Every week, surveys from all across the EU tell us what Europeans are thinking, feeling and talking about. In our new segment, eupinions echo, we collect these voices and play them back to you. Each week, we highlight one survey of particular interest in a short blogpost and share daily new survey results via our website and our twitter channel.
On 1 July 2020, Germany officially assumed the presidency of the Council of the European Union. For the next six months Germany will chair the Council's meetings and be responsible for furthering EU legislation. The German Council presidency comes at a time of general EU positivity in Germany as a new survey by the German Banking Federation shows. Nearly two thirds of Germans (64%) hold the European Union in either high or very high regards. In the bloc of Germans under the age of 30, that share increases to a total of 88%. These positive results persist despite a general critique of EU crisis management during the COVID-19 pandemic, with 46% of Germans saying the EU had not proven itself during the crisis. We examined similar results in our blogpost last week showing that respondents from other European countries echo Germans’ view of the EU’s Covid19 crisis management.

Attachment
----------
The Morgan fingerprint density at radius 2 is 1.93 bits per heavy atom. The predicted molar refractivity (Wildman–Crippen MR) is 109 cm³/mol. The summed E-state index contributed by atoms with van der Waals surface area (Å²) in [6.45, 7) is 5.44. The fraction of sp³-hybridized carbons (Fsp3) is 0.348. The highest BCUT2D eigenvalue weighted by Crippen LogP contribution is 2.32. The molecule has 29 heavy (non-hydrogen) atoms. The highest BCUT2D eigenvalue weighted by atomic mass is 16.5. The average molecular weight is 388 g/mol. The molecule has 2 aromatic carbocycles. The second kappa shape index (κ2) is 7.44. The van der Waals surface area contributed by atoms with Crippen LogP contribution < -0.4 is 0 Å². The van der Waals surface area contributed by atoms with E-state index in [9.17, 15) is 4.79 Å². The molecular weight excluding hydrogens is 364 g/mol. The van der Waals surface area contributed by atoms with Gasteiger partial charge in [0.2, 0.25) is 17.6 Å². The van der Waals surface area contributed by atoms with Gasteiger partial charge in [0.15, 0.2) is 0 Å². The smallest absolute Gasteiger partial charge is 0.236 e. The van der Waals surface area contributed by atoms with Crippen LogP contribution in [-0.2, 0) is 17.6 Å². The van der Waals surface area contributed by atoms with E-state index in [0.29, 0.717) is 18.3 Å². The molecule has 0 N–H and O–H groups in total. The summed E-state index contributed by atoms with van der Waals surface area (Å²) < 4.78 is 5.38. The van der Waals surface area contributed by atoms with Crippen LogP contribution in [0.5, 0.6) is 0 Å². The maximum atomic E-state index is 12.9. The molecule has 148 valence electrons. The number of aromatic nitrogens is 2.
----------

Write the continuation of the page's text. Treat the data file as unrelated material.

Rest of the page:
While Germans are generally supportive of the European Union and its institutions, they also harbour high expectations towards them. A separate recent survey by infratest dimap and the ARD reveals which issues are most important to Germans on a European level. 50% of Germans prioritize the continued fight against climate change and protection of the environment as a top priority for the new German EU Council presidency. This makes climate change the single most important issue to Germans, notably beating "overcoming the ongoing Corona pandemic" at 39%.
Interestingly, the environmental focus of Germans seems to have changed very little due to the pandemic, as these new results closely resemble our own findings from last year's eupinions study: Great Expectations. Published in November of 2019, before Corona and at a time when the new EU Commission under Ursula von der Leyen was just about to start their work, the study similarly asked Germans and other European citizens about their expectations of the new Commission and what issues they see as most urgent over the coming years. Back then, 49% of Germans (and 40% of EU citizens as a whole) viewed the environment as top issue for the EU to tackle.